Gone Girl begins with two lines from Nick about his wife Amy, they start off cutely and the second line throws you off right then. It churns your stomach even before the opening titles roll. On the morning of their fifth wedding anniversary, Nick heads to his own bar, where he talks to his twin sister Margo (Carrie Coon) how he still hasn’t figured out one of Amy’s gift clues for over two years. He returns home to find his wife missing.

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Detective Boney arrives on the scene to investigate her disappearance and takes Nick in for questioning. Over these questions, and through a media campaign kicked off to find Amy, it becomes a public fact that Nick is a sociopath who soon transcends into becoming suspect number one. The media vilifies him as the evil murderer of a poor, little, lonely housewife. His only respite is Margo and Tanner Bolt (Tyler Perry), the self-annointed savior of husbands-in-distress all over America.

The entire Nick-Amy love story is told from the entries in Amy’s diary. Sometimes with a blue pen, and on special occasions in red ink. These entries define the dynamic of their relationship, at least from her perspective. The initial setup of the film is that of an unaware Hitchcockian whodunnit. Slow, brooding, and unraveling, right until the reveal. If the film had gotten over at this point, I would be complaining. But it did not, and I am not complaining much. From this point on, the storytelling spotlights start focusing on Amy. Her apparent stalker ex-boyfriends, and their somewhat similar fates.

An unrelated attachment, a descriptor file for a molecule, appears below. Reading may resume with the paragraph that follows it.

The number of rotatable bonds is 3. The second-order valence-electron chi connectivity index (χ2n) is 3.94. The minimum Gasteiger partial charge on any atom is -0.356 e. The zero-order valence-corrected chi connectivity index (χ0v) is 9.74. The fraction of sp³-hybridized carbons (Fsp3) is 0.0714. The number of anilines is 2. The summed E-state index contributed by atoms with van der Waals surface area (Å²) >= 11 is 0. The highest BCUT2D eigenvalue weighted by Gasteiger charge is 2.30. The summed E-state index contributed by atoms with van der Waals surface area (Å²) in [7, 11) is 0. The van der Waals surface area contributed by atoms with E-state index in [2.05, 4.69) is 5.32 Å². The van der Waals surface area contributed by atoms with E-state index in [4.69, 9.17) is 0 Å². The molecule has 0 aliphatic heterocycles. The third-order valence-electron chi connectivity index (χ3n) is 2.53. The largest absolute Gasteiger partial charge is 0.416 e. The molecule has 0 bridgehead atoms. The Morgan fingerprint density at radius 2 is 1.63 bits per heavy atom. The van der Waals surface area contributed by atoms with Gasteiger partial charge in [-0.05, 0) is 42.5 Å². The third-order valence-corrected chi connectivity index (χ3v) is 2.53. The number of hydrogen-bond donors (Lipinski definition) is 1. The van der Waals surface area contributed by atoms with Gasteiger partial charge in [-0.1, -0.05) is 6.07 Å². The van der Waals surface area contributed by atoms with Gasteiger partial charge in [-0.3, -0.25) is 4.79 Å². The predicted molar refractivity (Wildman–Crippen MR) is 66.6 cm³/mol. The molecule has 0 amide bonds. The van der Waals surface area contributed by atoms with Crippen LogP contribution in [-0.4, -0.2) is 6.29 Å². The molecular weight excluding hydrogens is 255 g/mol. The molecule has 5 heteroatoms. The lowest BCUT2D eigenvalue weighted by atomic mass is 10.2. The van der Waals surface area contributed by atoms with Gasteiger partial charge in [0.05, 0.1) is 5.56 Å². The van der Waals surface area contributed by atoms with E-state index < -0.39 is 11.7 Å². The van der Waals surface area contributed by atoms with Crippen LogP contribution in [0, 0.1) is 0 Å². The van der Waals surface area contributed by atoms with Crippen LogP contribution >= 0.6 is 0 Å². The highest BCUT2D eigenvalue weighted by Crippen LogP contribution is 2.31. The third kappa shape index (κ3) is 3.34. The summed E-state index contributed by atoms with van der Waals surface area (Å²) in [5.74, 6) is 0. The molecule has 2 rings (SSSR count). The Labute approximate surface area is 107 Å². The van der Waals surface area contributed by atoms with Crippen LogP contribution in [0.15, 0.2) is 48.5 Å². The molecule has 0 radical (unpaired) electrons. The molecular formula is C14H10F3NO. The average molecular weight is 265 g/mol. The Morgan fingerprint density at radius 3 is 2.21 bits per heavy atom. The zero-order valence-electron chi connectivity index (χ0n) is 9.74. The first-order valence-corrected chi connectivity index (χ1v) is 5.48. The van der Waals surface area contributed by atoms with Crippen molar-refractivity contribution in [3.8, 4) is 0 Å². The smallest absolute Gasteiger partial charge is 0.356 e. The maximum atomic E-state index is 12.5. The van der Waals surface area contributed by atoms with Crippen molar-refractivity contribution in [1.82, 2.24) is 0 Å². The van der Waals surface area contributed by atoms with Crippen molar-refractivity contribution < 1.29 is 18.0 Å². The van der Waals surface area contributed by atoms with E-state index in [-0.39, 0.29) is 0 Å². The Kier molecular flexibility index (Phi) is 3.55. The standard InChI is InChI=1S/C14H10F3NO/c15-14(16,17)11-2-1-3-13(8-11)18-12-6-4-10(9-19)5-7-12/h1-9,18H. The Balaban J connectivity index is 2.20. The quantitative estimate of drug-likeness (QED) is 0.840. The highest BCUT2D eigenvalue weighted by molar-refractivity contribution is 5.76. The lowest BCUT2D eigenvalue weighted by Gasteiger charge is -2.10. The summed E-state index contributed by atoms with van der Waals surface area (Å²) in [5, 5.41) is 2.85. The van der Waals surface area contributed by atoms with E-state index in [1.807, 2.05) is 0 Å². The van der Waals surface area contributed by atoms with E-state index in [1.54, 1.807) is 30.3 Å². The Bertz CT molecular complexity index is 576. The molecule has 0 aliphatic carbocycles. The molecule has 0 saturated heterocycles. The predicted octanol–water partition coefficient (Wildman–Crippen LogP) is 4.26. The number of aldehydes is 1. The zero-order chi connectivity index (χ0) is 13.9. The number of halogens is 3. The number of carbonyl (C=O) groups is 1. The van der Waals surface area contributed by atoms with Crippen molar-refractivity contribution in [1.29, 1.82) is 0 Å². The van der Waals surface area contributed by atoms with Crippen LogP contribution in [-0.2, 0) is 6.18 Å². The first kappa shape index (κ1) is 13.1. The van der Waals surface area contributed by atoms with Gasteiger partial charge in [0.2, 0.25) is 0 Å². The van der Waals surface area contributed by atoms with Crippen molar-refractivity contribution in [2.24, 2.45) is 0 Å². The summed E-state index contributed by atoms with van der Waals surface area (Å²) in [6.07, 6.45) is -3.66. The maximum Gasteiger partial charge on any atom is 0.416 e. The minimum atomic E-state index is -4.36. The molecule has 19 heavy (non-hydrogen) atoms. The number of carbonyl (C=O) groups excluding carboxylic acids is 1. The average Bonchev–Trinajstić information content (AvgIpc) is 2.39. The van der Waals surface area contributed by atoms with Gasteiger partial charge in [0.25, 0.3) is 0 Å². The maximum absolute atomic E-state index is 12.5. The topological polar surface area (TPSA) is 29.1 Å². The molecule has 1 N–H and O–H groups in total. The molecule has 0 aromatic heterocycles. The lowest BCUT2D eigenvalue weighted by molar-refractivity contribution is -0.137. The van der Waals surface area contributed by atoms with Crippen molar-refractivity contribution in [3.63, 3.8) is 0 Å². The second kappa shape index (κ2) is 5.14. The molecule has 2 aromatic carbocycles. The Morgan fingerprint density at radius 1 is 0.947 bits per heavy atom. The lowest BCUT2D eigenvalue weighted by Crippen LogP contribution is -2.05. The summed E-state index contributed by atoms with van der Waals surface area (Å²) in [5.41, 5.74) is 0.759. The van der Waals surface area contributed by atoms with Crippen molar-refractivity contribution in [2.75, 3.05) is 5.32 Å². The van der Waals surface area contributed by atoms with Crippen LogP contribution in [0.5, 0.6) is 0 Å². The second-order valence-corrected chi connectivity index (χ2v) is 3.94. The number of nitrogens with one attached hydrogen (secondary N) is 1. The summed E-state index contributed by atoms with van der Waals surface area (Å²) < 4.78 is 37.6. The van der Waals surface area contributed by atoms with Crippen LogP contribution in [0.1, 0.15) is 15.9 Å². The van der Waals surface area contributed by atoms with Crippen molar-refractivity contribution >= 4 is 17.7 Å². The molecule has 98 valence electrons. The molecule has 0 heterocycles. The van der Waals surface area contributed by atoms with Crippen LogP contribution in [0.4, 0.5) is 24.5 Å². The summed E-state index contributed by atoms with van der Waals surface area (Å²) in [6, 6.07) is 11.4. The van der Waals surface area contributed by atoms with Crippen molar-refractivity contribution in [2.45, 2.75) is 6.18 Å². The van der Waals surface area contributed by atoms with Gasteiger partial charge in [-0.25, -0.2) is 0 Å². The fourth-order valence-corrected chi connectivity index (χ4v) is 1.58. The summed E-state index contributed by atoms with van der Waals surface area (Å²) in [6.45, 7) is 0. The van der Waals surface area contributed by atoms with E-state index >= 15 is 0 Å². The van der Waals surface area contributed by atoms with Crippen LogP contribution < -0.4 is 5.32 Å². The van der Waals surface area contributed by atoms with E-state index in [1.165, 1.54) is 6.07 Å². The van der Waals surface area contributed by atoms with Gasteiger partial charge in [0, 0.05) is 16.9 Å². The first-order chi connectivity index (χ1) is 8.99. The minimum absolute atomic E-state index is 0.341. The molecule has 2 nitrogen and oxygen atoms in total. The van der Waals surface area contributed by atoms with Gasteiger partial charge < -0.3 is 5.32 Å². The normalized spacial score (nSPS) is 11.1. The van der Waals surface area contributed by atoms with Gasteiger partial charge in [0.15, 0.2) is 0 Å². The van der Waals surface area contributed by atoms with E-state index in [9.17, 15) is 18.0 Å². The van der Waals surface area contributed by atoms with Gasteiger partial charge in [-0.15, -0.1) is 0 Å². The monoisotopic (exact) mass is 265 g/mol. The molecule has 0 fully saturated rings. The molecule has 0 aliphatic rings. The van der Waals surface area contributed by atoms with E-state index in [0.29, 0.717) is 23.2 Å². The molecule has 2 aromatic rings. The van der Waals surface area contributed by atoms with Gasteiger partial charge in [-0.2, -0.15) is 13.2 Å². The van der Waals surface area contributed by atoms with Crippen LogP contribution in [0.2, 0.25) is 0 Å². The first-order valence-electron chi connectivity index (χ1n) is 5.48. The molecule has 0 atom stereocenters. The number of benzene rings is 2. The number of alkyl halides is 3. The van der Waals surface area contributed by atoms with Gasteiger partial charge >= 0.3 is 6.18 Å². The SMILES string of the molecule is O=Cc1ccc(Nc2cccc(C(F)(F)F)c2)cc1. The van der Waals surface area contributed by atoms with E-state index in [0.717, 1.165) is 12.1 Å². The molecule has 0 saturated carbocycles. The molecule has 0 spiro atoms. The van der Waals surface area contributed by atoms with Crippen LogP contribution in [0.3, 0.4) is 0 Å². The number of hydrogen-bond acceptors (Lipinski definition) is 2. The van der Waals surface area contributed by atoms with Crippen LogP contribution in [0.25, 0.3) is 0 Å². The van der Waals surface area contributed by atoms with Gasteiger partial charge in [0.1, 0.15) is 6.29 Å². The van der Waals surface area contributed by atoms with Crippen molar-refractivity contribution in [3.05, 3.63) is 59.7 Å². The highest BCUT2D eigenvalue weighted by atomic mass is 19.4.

Gone Girl is many things at the same time. It’s Amy’s hatred for everything perfect, it’s the imperfect transgressional husband who’s enjoys reality TV, but doesn’t know how to react in reality TV situations. The cute couple that everyone envies, tearing apart secretly. A commentary on marriage and the easy manipulation of the media. It’s a place where you wouldn’t want to live, just linger on and guffaw and part amaze at.

There are more plot points that I could discuss, but kill me with a box cutter if I do. Honestly, I hadn’t even watched a trailer before watching the film. That’s how I like to preserve some mystique around movies these days. Gone Girl would prove to throw you off, even if you know what’s about to happen next. It’s the execution that’s so masterful, it appears infallible.

Ben Affleck wallows in self-righteousness in a character which is very close to that of a gullible, ordinary, out-of-job suburban husband. He drinks during the day, he walks around in the same shirt for a good chunk of the film and yet is pitiable. Rosamund Pike is psychotically in control of her disconnected, metaphorically levitating Amy. She is the Amazing Amy. Missi Pyle is on-the-mark as the shrieking Nancy Grace figure who’s out on a witch-hunt.